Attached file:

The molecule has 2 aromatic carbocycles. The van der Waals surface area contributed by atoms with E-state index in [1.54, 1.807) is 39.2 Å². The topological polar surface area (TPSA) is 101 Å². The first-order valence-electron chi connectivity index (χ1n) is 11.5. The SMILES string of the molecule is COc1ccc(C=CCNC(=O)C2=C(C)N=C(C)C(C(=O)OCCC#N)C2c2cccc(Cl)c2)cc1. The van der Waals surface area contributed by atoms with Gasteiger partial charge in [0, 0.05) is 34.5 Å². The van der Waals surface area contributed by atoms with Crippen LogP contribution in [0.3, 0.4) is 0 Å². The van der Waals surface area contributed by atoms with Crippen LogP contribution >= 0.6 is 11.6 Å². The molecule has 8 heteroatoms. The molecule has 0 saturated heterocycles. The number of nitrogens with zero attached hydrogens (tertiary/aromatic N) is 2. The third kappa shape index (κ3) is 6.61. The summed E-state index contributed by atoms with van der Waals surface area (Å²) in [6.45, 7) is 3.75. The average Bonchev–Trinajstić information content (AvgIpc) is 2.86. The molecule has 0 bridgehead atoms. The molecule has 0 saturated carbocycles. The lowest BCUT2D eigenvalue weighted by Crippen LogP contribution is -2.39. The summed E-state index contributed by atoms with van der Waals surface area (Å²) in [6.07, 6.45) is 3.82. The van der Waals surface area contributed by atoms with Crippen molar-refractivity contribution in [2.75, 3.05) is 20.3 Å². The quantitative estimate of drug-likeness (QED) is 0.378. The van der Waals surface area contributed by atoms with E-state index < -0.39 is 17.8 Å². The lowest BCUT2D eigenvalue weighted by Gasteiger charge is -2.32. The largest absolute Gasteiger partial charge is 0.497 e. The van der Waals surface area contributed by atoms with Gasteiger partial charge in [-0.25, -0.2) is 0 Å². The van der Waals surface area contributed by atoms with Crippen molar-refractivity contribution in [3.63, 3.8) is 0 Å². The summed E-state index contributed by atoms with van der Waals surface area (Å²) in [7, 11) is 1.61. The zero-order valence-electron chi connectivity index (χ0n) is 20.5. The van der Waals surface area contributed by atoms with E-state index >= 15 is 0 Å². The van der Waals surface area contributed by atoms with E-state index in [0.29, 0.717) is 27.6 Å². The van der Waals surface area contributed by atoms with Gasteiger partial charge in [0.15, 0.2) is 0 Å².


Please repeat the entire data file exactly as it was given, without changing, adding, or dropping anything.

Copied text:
The molecule has 2 aromatic carbocycles. The van der Waals surface area contributed by atoms with E-state index in [1.54, 1.807) is 39.2 Å². The topological polar surface area (TPSA) is 101 Å². The first-order valence-electron chi connectivity index (χ1n) is 11.5. The SMILES string of the molecule is COc1ccc(C=CCNC(=O)C2=C(C)N=C(C)C(C(=O)OCCC#N)C2c2cccc(Cl)c2)cc1. The van der Waals surface area contributed by atoms with Gasteiger partial charge in [0, 0.05) is 34.5 Å². The van der Waals surface area contributed by atoms with Crippen LogP contribution in [0.3, 0.4) is 0 Å². The van der Waals surface area contributed by atoms with Crippen LogP contribution >= 0.6 is 11.6 Å². The molecule has 8 heteroatoms. The molecule has 0 saturated heterocycles. The number of nitrogens with zero attached hydrogens (tertiary/aromatic N) is 2. The third kappa shape index (κ3) is 6.61. The summed E-state index contributed by atoms with van der Waals surface area (Å²) in [6.45, 7) is 3.75. The average Bonchev–Trinajstić information content (AvgIpc) is 2.86. The molecule has 0 bridgehead atoms. The molecule has 0 saturated carbocycles. The lowest BCUT2D eigenvalue weighted by Crippen LogP contribution is -2.39. The summed E-state index contributed by atoms with van der Waals surface area (Å²) in [6.07, 6.45) is 3.82. The van der Waals surface area contributed by atoms with Crippen molar-refractivity contribution in [2.75, 3.05) is 20.3 Å². The quantitative estimate of drug-likeness (QED) is 0.378. The van der Waals surface area contributed by atoms with E-state index < -0.39 is 17.8 Å². The lowest BCUT2D eigenvalue weighted by Gasteiger charge is -2.32. The largest absolute Gasteiger partial charge is 0.497 e. The van der Waals surface area contributed by atoms with Gasteiger partial charge in [-0.25, -0.2) is 0 Å². The van der Waals surface area contributed by atoms with Crippen molar-refractivity contribution in [3.63, 3.8) is 0 Å². The summed E-state index contributed by atoms with van der Waals surface area (Å²) in [7, 11) is 1.61. The zero-order valence-electron chi connectivity index (χ0n) is 20.5. The van der Waals surface area contributed by atoms with E-state index >= 15 is 0 Å². The van der Waals surface area contributed by atoms with E-state index in [0.29, 0.717) is 27.6 Å². The van der Waals surface area contributed by atoms with Gasteiger partial charge in [0.15, 0.2) is 0 Å².